A study using Red clover extract and probiotics helped potently reduce bone mineral density (BMD) loss caused by estrogen deficiency, improved bone turnover, promoted a favourable estrogen metabolite profile (2-OH:16α-OH), and stimulated equol (metabolised isoflavone) production in postmenopausal women with osteopenia. Red clover extract intake combined with supplementation (calcium, magnesium, and calcitriol) was more effective than supplementation alone.
Data suggesst that breast cancer patients may need to avoid red clover and isoflavone based products when making choices for menopausal symptom relief.
Lignans are polyphenols - polyphenols are micronutrients found in certain plant-based foods. Polyphenols have an abundance of antioxidants and potential health benefits for digestive issues, weight management, diabetes, neurodegenerative disease, and cardiovascular diseases as well as phyto oestrogenic effects in the body. Lignan precursors can be found in plant based foods such as seeds, nuts, legumes, whole grains, fruit and vegetables.
Linseeds (Linum usitatissimum) have been found to provide the riches source of oestrogenic lignans enterodiol and enterolactone. These components are produced from the action of gut flora and are structurally simular to oestrogen and tamoxifen.
Although taking linum failed to increase bone density in post-menopausal women, it was found to help mild menopausal symptoms and reduce blood pressure in women with cardiovascular disease under stress.
Perhaps one of its greatest influences in its ability to alter hormone metabolism - this is of great importance in being able to remove from the body the metabolites of oestrogen which could be a causative factor in breast cancer.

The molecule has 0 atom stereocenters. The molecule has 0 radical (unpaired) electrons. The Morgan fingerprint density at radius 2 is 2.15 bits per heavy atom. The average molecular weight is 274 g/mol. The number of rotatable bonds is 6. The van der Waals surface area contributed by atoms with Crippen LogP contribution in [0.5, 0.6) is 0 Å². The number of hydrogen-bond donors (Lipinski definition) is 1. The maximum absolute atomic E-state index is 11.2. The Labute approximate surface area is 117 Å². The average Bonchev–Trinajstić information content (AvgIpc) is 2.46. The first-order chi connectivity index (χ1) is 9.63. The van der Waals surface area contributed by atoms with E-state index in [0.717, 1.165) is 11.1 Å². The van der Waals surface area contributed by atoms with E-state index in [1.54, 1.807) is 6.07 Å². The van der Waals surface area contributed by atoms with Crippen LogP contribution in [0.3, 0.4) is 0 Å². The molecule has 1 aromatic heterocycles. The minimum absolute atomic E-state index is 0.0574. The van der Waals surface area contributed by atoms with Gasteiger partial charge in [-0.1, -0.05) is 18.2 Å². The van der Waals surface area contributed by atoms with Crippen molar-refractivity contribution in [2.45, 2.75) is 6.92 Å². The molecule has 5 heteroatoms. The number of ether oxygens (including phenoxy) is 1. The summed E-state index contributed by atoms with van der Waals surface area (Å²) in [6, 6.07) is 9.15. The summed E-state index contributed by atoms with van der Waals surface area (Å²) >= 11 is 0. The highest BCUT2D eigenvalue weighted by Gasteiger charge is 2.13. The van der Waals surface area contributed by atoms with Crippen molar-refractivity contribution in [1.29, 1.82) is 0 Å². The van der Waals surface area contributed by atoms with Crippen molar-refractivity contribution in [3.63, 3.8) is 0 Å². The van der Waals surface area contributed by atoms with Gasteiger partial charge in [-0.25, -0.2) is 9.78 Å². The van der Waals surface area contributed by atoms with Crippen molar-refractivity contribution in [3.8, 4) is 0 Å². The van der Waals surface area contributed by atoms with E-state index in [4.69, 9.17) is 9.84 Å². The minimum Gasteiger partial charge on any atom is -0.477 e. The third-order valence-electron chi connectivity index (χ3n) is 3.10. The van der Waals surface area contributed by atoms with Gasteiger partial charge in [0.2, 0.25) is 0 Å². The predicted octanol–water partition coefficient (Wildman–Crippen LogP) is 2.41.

Linseeds are also a great source of alpha lipoec acid. Diets high in ALA and fibre have been associated with decreased incident of some cancers and supplementation showed to reduced levels of proliferation and invasiveness of tumours in those with primary breast cancer.
Flax has been cultivated for its oil and fibre and is approved by German Commission E for its internal use in the treatment of constipation, irritable bowel, diverticulitis, gastritis, enteritis and externally for inflammation. This is due to is laxative, demulcent and emollient qualities. The oil of the flaxseeds has very high levels of ALA, an omega fatty acid, associated with having a protective effect against cardiovascular disease. ALA supplement from linseeds were found to decrease levels of inflammatory markers, reduce markers of atherosclerosis in dyslipidaemic patients (people with abnormal amounts of triglycerides, cholesterol and other fats/lipids in the blood) and raise EPA/DHA levels in the blood (although not as well as using fish oil).